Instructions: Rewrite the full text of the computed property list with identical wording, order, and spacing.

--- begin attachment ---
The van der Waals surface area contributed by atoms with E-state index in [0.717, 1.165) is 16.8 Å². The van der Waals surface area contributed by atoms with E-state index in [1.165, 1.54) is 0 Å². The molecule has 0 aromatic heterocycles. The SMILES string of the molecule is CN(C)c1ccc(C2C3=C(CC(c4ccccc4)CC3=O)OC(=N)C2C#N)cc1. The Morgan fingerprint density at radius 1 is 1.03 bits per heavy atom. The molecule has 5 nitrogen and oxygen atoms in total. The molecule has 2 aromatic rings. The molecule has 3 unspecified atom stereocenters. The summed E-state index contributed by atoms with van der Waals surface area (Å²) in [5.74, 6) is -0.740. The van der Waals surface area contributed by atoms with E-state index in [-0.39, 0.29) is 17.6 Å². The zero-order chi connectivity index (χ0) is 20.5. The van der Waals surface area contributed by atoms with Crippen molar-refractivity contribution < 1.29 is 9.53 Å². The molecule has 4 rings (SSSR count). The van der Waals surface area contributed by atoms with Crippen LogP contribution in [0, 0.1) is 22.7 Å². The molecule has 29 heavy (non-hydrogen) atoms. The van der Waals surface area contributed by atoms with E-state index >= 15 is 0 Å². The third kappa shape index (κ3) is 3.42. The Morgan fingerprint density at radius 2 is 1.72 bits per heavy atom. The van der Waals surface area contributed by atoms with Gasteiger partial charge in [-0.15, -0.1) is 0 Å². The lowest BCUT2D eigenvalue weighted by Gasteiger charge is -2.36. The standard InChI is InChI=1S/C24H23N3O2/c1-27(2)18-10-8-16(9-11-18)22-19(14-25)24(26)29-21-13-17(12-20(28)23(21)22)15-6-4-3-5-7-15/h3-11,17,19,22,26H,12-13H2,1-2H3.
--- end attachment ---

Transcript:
The van der Waals surface area contributed by atoms with E-state index in [0.717, 1.165) is 16.8 Å². The van der Waals surface area contributed by atoms with E-state index in [1.165, 1.54) is 0 Å². The molecule has 0 aromatic heterocycles. The SMILES string of the molecule is CN(C)c1ccc(C2C3=C(CC(c4ccccc4)CC3=O)OC(=N)C2C#N)cc1. The Morgan fingerprint density at radius 1 is 1.03 bits per heavy atom. The molecule has 5 nitrogen and oxygen atoms in total. The molecule has 2 aromatic rings. The molecule has 3 unspecified atom stereocenters. The summed E-state index contributed by atoms with van der Waals surface area (Å²) in [5.74, 6) is -0.740. The van der Waals surface area contributed by atoms with E-state index in [-0.39, 0.29) is 17.6 Å². The zero-order chi connectivity index (χ0) is 20.5. The van der Waals surface area contributed by atoms with Crippen molar-refractivity contribution < 1.29 is 9.53 Å². The molecule has 4 rings (SSSR count). The van der Waals surface area contributed by atoms with Crippen LogP contribution in [0, 0.1) is 22.7 Å². The molecule has 29 heavy (non-hydrogen) atoms. The van der Waals surface area contributed by atoms with E-state index >= 15 is 0 Å². The third kappa shape index (κ3) is 3.42. The Morgan fingerprint density at radius 2 is 1.72 bits per heavy atom. The van der Waals surface area contributed by atoms with Gasteiger partial charge in [-0.15, -0.1) is 0 Å². The lowest BCUT2D eigenvalue weighted by Gasteiger charge is -2.36. The standard InChI is InChI=1S/C24H23N3O2/c1-27(2)18-10-8-16(9-11-18)22-19(14-25)24(26)29-21-13-17(12-20(28)23(21)22)15-6-4-3-5-7-15/h3-11,17,19,22,26H,12-13H2,1-2H3.